According to a police report seen by AFP, a 29-year-old man was taken to the hospital in Nairobi around 7 p.m. Thursday, “unconscious with a thigh injury” before “succumbing” to his injuries, without giving further details. 

Several organizations, including Amnesty International Kenya, said that at least 200 people were injured in Nairobi after Thursday’s protests, which saw thousands of people take to the streets across the country.

Following smaller-scale demonstrations in Nairobi earlier in the week, the cash-strapped government agreed to roll back several tax increases laid out in a new bill. 

But Ruto’s administration still intends to increase some taxes, defending the proposed levies as necessary for filling its coffers and cutting reliance on external borrowing. 

The tax increases will pile further pressure on Kenyans, with many already struggling to survive as the cost of living surges and well-paid jobs remain out of reach for young people. 

Organized largely through social media, the protests have caught the government by surprise, with demonstrators now calling for a nationwide shutdown.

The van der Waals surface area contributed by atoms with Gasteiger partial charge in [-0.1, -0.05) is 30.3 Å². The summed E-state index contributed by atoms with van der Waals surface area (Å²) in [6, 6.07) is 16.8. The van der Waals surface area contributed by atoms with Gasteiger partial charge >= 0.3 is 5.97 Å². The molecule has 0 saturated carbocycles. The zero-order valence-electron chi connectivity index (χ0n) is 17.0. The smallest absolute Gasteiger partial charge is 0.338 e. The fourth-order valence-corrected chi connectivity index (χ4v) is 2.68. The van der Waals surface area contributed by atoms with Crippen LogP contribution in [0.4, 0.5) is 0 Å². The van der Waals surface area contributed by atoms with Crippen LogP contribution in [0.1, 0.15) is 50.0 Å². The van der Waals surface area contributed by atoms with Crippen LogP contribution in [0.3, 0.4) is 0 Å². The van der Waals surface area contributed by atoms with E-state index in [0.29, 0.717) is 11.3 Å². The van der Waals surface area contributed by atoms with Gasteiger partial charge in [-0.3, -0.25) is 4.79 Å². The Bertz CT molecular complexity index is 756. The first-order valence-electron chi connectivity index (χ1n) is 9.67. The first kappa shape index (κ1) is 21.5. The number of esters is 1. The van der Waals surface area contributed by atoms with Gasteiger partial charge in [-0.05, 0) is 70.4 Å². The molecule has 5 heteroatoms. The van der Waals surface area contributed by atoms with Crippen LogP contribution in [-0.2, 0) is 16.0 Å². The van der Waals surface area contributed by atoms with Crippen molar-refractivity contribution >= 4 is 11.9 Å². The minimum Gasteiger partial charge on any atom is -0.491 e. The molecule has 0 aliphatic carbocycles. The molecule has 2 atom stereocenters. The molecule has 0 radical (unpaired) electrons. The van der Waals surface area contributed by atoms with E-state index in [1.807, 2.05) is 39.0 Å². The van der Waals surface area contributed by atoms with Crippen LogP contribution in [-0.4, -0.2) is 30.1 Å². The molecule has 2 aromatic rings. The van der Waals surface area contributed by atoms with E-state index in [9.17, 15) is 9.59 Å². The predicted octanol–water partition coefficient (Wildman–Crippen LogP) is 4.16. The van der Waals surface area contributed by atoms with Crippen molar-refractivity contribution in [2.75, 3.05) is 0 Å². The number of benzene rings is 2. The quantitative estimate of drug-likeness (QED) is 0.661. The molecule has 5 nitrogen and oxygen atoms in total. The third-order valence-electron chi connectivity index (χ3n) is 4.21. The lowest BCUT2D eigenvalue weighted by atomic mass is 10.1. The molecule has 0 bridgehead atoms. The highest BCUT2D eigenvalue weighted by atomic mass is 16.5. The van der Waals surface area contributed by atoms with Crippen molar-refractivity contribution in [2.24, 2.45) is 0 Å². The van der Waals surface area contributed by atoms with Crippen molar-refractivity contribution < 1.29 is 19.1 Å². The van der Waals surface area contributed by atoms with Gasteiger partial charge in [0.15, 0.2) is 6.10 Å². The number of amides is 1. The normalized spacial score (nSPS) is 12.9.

“Tuesday 25th June: #OccupyParliament and Total Shutdown Kenya. A national strike,” read a poster shared widely online, adding that “Gen Z are granting all hard-working Kenyans a day off. Parents keep your children at home in solidarity.” 

After the government agreed to scrap levies on bread purchases and car ownership as well as financial and mobile services, the treasury warned of a 200 billion shilling ($1.5 billion) shortfall. 

The proposed taxes were projected to raise 346.7 billion shillings ($2.7 billion), equivalent to 1.9% of GDP, and reduce the budget deficit from 5.7% to 3.3% of GDP. 

The government has now targeted an increase in fuel prices and export taxes to fill the void left by the changes, a move critics say will make life more expensive in a country battling high inflation. 

Kenya is one of the most dynamic economies in East Africa, but a third of its 51.5 million people live in poverty. 

Xichang, China — A French-Chinese satellite blasted off Saturday on a hunt for the mightiest explosions in the universe, in a notable example of cooperation between a Western power and the Asian giant.